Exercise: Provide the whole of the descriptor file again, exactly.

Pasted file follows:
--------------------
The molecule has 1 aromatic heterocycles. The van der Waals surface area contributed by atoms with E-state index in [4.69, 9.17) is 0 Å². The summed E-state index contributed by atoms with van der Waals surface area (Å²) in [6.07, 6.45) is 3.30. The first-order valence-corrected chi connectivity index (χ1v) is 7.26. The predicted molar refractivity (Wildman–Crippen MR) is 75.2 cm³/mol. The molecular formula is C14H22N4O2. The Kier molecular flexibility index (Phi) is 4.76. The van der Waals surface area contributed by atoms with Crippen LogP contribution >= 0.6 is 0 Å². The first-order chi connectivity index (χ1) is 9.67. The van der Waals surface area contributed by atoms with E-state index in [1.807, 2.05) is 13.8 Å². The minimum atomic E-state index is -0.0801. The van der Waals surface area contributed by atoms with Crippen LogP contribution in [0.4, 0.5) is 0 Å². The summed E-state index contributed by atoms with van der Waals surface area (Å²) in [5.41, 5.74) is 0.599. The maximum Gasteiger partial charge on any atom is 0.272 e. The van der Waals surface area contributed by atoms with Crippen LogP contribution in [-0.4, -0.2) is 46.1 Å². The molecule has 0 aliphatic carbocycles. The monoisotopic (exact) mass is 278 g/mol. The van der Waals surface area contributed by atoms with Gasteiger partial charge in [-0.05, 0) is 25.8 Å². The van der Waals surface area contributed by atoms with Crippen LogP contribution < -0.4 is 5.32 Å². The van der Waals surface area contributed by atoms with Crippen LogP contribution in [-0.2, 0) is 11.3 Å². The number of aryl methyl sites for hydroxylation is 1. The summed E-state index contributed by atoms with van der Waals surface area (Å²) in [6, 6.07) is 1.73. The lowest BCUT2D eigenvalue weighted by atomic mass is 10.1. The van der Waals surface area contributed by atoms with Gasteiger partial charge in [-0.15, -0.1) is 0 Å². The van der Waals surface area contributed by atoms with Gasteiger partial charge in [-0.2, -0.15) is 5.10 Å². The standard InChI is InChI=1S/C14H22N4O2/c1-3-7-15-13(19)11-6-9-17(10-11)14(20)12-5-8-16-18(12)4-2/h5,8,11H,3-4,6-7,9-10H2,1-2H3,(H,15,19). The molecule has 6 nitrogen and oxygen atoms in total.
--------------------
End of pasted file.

The molecule has 1 aromatic heterocycles. The van der Waals surface area contributed by atoms with E-state index in [4.69, 9.17) is 0 Å². The summed E-state index contributed by atoms with van der Waals surface area (Å²) in [6.07, 6.45) is 3.30. The first-order valence-corrected chi connectivity index (χ1v) is 7.26. The predicted molar refractivity (Wildman–Crippen MR) is 75.2 cm³/mol. The molecular formula is C14H22N4O2. The Kier molecular flexibility index (Phi) is 4.76. The van der Waals surface area contributed by atoms with Crippen LogP contribution >= 0.6 is 0 Å². The first-order chi connectivity index (χ1) is 9.67. The van der Waals surface area contributed by atoms with E-state index in [1.807, 2.05) is 13.8 Å². The minimum atomic E-state index is -0.0801. The van der Waals surface area contributed by atoms with Crippen LogP contribution in [0.4, 0.5) is 0 Å². The summed E-state index contributed by atoms with van der Waals surface area (Å²) in [5.41, 5.74) is 0.599. The maximum Gasteiger partial charge on any atom is 0.272 e. The van der Waals surface area contributed by atoms with Crippen LogP contribution in [-0.4, -0.2) is 46.1 Å². The molecule has 0 aliphatic carbocycles. The monoisotopic (exact) mass is 278 g/mol. The van der Waals surface area contributed by atoms with Gasteiger partial charge in [-0.05, 0) is 25.8 Å². The van der Waals surface area contributed by atoms with Crippen LogP contribution < -0.4 is 5.32 Å². The van der Waals surface area contributed by atoms with Crippen LogP contribution in [-0.2, 0) is 11.3 Å². The number of aryl methyl sites for hydroxylation is 1. The summed E-state index contributed by atoms with van der Waals surface area (Å²) in [6, 6.07) is 1.73. The lowest BCUT2D eigenvalue weighted by atomic mass is 10.1. The van der Waals surface area contributed by atoms with Gasteiger partial charge in [-0.15, -0.1) is 0 Å². The van der Waals surface area contributed by atoms with Gasteiger partial charge in [-0.2, -0.15) is 5.10 Å². The standard InChI is InChI=1S/C14H22N4O2/c1-3-7-15-13(19)11-6-9-17(10-11)14(20)12-5-8-16-18(12)4-2/h5,8,11H,3-4,6-7,9-10H2,1-2H3,(H,15,19). The molecule has 6 nitrogen and oxygen atoms in total.